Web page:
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In this WASH Talk episode host Andy Narracott asks Pim van der Male and David Onyango about commercial financing options for water utilities. Turning to commercial finance from domestic banks as a solution for existing financing gaps in the water sector is important but comes with its own challenges. For instance, since water is considered a social good, it is perceived to be unable to generate sufficient revenues. Water companies also have insufficient assets to use as collateral and are strongly linked to government with very limited commercial experience of borrowing from banks. Last but not least, banks require a proven track record, which due to a lack of consistent data collection is challenging for water utilities, according to David Onyango. 

The Kenya Pooled Water Fund aims to make commercial finance more attractive to both borrower and lender. Pim van der Male explains how the programme works and which other countries would be suitable for this type of funding. Significant risks, such as changes in government support and the consequential importance of clearly communicating how this type of funding fits into political strategy are discussed as well. 

TitleFinance for water utilities
Publication TypeAudiovisual
Year of Publication2018
AuthorsMale, P. van der, Onyango, D.
Secondary TitleWASH Talk
Volume11
Paginationpodcast (20 min : 41 sec)
Date Published02/2018
PublisherIRC
Place PublishedThe Hague, the Netherlands
Publication LanguageEnglish
Abstract

In this WASH Talk episode host Andy Narracott asks Pim van der Male and David Onyango about commercial financing options for water utilities. Turning to commercial finance from domestic banks as a solution for existing financing gaps in the water sector is important but comes with its own challenges. For instance, since water is considered a social good, it is perceived to be unable to generate sufficient revenues. Water companies also have insufficient assets to use as collateral and are strongly linked to government with very limited commercial experience of borrowing from banks. Last but not least, banks require a proven track record, which due to a lack of consistent data collection is challenging for water utilities, according to David Onyango.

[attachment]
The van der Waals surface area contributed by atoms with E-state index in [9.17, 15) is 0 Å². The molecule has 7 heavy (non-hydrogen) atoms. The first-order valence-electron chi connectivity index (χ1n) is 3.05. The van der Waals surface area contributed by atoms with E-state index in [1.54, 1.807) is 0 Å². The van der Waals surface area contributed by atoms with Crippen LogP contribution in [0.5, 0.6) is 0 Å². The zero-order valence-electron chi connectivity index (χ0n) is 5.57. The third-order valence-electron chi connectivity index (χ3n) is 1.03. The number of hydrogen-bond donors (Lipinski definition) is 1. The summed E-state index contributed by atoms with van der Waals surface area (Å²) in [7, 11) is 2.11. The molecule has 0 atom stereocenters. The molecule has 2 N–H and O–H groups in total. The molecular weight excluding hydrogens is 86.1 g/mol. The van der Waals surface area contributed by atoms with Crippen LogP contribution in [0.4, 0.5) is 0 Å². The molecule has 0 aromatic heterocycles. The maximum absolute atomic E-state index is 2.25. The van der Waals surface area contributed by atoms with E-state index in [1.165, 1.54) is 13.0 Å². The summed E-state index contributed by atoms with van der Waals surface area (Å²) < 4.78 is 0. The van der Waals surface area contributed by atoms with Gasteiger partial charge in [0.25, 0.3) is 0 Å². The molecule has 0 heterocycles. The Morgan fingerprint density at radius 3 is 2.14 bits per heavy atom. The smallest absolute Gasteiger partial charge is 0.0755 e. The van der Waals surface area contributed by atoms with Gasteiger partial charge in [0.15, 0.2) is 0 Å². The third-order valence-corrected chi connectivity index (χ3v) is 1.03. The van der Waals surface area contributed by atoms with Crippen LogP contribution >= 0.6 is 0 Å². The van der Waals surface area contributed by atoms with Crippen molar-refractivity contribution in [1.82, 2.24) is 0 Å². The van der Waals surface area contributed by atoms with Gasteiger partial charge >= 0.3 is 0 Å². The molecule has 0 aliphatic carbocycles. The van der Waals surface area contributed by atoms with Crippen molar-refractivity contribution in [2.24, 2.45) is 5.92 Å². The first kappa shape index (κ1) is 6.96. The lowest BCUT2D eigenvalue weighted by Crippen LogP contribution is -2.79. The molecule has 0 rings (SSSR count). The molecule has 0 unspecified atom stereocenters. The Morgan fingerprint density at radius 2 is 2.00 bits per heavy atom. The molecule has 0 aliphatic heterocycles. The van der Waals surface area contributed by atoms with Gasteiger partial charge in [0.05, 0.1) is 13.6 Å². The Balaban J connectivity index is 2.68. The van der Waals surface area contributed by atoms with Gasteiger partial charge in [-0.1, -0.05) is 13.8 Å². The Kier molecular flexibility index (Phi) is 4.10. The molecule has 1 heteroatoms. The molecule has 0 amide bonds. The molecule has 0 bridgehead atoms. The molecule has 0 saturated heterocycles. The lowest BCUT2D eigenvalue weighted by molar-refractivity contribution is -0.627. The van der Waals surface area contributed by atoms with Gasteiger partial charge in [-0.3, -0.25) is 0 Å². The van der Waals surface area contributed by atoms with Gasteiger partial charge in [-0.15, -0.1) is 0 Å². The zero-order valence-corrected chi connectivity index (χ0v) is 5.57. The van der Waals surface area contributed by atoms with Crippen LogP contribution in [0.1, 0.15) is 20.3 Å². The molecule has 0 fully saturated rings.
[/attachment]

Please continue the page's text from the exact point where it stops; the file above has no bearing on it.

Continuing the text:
The Kenya Pooled Water Fund aims to make commercial finance more attractive to both borrower and lender. Pim van der Male explains how the programme works and which other countries would be suitable for this type of funding. Significant risks, such as changes in government support and the consequential importance of clearly communicating how this type of funding fits into political strategy are discussed as well. 

URLhttps://soundcloud.com/ircwash/wash-talk-ep11-finance-for-water-utilities

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The copyright of the documents on this site remains with the original publishers. The documents may therefore not be redistributed commercially without the permission of the original publishers.

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